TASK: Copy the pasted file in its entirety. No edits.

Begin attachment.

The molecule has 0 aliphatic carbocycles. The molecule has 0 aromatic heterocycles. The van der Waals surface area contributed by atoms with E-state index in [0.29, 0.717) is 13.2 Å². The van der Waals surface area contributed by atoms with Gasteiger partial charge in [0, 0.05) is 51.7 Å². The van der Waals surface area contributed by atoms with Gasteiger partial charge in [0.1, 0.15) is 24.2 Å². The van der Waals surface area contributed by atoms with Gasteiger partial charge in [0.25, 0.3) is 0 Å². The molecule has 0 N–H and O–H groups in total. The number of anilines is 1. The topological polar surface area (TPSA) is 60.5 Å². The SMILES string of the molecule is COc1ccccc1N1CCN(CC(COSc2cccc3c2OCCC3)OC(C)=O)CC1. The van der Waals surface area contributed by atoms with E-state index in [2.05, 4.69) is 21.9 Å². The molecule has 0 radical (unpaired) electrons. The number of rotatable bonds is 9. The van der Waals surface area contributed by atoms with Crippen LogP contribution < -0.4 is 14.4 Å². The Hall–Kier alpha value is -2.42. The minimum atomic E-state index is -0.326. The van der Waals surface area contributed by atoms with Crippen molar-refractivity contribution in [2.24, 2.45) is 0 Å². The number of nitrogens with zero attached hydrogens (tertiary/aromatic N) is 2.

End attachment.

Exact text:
The molecule has 0 aliphatic carbocycles. The molecule has 0 aromatic heterocycles. The van der Waals surface area contributed by atoms with E-state index in [0.29, 0.717) is 13.2 Å². The van der Waals surface area contributed by atoms with Gasteiger partial charge in [0, 0.05) is 51.7 Å². The van der Waals surface area contributed by atoms with Gasteiger partial charge in [0.1, 0.15) is 24.2 Å². The van der Waals surface area contributed by atoms with Gasteiger partial charge in [0.25, 0.3) is 0 Å². The molecule has 0 N–H and O–H groups in total. The number of anilines is 1. The topological polar surface area (TPSA) is 60.5 Å². The SMILES string of the molecule is COc1ccccc1N1CCN(CC(COSc2cccc3c2OCCC3)OC(C)=O)CC1. The van der Waals surface area contributed by atoms with E-state index in [2.05, 4.69) is 21.9 Å². The molecule has 0 radical (unpaired) electrons. The number of rotatable bonds is 9. The van der Waals surface area contributed by atoms with Crippen LogP contribution < -0.4 is 14.4 Å². The Hall–Kier alpha value is -2.42. The minimum atomic E-state index is -0.326. The van der Waals surface area contributed by atoms with Crippen molar-refractivity contribution in [2.24, 2.45) is 0 Å². The number of nitrogens with zero attached hydrogens (tertiary/aromatic N) is 2.